Description of Historic Place
The Royalty Oaks Natural Area is four-hectare mixed woodlot, located off the former North Ridge Parkway in the former community of East Royalty, which became part of the City of Charlottetown in 1995. Consisting of trees that are between 100 to 300 years old, some of the species in the woodlot include the red oak, sugar maple, red maple, beech and yellow birch. A trail, picnic area and interpretive signage have been added to the site in recent years. The designation encompasses the entire parcel of land.
The heritage value of the Royalty Oaks Natural Area lies in its role as a small area of mature woodland within the City boundaries and because of its association with the prominent Cambridge and Wright families.
Two prominent Islanders, John (1748-1831) and Mary Cambridge (d. 1832) owned the land around Royalty Oaks in approximately 1810. The couple came to Prince Edward Island in 1784 as land agents. They would go on to build successful businesses, which included milling and shipbuilding enterprises. Their son-in-law, George Wright (1779-1842), went into business with the Cambridge family in 1808. In 1813, the Cambridge and Wright business partnership was formally dissolved and the operation was given entirely to Wright and his wife, Phoebe.
The Wrights, who had built a substantial residence nearby called "Belmont", acquired the Royalty Oaks property in 1819. Wright was not only a businessman, but served in a number of offices throughout the years including: Administrator of Prince Edward Island, Surveyor General, Judge, and High Sheriff.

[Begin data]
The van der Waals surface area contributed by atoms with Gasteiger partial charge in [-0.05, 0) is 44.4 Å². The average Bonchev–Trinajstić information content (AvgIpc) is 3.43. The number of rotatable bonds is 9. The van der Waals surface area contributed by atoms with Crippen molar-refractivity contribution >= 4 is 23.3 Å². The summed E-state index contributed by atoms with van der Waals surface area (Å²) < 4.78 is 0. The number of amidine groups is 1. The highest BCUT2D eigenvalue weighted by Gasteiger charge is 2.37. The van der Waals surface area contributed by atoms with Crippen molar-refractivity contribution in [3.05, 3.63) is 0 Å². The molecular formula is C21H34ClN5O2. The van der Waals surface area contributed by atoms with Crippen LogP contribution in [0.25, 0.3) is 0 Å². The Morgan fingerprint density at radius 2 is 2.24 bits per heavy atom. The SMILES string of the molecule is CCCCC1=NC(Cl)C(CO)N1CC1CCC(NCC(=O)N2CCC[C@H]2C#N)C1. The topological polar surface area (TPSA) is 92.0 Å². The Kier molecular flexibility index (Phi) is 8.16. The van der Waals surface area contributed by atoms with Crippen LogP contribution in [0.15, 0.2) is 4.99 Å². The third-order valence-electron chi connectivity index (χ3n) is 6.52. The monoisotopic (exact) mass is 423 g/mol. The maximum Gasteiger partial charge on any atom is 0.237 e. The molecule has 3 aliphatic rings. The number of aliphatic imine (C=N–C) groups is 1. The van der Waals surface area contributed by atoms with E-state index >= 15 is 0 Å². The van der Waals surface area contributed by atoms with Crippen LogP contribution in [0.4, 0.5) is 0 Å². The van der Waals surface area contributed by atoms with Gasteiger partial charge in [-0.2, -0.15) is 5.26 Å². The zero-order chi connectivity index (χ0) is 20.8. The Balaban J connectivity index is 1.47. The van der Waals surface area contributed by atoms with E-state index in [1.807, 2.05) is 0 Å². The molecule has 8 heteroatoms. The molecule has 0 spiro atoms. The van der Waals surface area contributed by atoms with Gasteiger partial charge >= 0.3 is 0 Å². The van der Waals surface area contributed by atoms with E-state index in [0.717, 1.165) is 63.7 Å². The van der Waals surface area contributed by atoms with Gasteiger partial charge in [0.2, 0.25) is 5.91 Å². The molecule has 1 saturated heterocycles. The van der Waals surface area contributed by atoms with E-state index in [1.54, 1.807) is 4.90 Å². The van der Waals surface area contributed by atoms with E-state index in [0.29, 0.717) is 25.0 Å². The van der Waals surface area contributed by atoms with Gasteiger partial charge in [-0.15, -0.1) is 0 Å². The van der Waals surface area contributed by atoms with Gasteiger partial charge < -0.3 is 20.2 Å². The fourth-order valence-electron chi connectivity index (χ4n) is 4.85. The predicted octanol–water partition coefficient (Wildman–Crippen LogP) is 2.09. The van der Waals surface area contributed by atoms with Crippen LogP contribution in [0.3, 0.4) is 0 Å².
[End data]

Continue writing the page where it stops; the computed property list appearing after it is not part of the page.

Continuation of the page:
By 1920, during the fox farming industry boom, the Royalty Oaks property was home to a large number of foxes. The area proved ideal for their pens as it provided shade for the animals in the summer and protection from the elements in the winter. In 1982, the fox pens were removed.
The Royalty Oaks property has been preserved despite the fact that the wooden shipbuilding boom and the clearing of land for agriculture had placed a heavy burden on the Island's forests. Many of the trees are estimated to be well over 100 years old. In 1989, the Mount Allison University Dendrochronology Lab examined a red oak tree from the woodlot that had blown down in a winter storm and it was found that the tree was 126 years old! The area contains perhaps the largest concentrated stand of red oak trees in the Province. The Red Oak is the official provincial tree of PEI.
The property was purchased by the Prince Edward Island Government in the 1980s and has become a natural area for the public to enjoy within the City limits. A trail has been cut through the area and a picnic site and interpretive signage have been added. A beautiful and relatively untouched natural area within the City limits, the Royalty Oaks Natural Area is an important part of the City and the Province's heritage.
Sources: Heritage Office, City of Charlottetown Planning Department, PO Box 98, Charlottetown, PE C1A 7K2
The following character-defining elements contribute to the heritage value of the Royalty Oaks Natural Area:
- The variety of trees such as red oak, sugar maple, red maple, beech and yellow birch
- The various forms of herbaceous plants in the area
- The current boundaries of the natural area
- The trails and interpretive signage throughout the site
- The proximity of the property to "Belmont", the former residence of the Wright family